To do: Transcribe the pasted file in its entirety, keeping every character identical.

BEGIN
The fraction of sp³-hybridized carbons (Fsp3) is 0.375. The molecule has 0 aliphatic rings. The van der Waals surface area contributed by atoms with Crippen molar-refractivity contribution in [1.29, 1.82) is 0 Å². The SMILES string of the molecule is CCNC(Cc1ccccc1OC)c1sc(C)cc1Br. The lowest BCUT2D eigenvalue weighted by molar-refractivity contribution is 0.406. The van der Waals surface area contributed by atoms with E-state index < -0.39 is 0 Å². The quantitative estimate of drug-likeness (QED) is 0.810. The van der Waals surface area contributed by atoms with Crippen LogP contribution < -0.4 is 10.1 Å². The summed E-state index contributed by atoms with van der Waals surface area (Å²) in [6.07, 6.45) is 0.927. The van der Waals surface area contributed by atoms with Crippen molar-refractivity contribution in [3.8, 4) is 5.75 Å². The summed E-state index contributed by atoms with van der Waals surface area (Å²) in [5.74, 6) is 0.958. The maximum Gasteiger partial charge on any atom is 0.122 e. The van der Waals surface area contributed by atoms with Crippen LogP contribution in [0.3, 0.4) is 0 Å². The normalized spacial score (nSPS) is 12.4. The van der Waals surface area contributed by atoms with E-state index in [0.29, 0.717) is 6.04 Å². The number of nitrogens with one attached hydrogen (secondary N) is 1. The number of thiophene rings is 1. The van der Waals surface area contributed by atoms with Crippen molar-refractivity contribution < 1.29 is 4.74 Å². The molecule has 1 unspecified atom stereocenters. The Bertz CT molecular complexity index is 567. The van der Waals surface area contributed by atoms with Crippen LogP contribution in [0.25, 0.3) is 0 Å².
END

The fraction of sp³-hybridized carbons (Fsp3) is 0.375. The molecule has 0 aliphatic rings. The van der Waals surface area contributed by atoms with Crippen molar-refractivity contribution in [1.29, 1.82) is 0 Å². The SMILES string of the molecule is CCNC(Cc1ccccc1OC)c1sc(C)cc1Br. The lowest BCUT2D eigenvalue weighted by molar-refractivity contribution is 0.406. The van der Waals surface area contributed by atoms with E-state index < -0.39 is 0 Å². The quantitative estimate of drug-likeness (QED) is 0.810. The van der Waals surface area contributed by atoms with Crippen LogP contribution < -0.4 is 10.1 Å². The summed E-state index contributed by atoms with van der Waals surface area (Å²) in [6.07, 6.45) is 0.927. The van der Waals surface area contributed by atoms with Crippen molar-refractivity contribution in [3.8, 4) is 5.75 Å². The summed E-state index contributed by atoms with van der Waals surface area (Å²) in [5.74, 6) is 0.958. The maximum Gasteiger partial charge on any atom is 0.122 e. The van der Waals surface area contributed by atoms with Crippen LogP contribution in [0.3, 0.4) is 0 Å². The normalized spacial score (nSPS) is 12.4. The van der Waals surface area contributed by atoms with E-state index in [0.29, 0.717) is 6.04 Å². The number of nitrogens with one attached hydrogen (secondary N) is 1. The number of thiophene rings is 1. The van der Waals surface area contributed by atoms with Crippen molar-refractivity contribution < 1.29 is 4.74 Å². The molecule has 1 unspecified atom stereocenters. The Bertz CT molecular complexity index is 567. The van der Waals surface area contributed by atoms with Crippen LogP contribution in [0.25, 0.3) is 0 Å².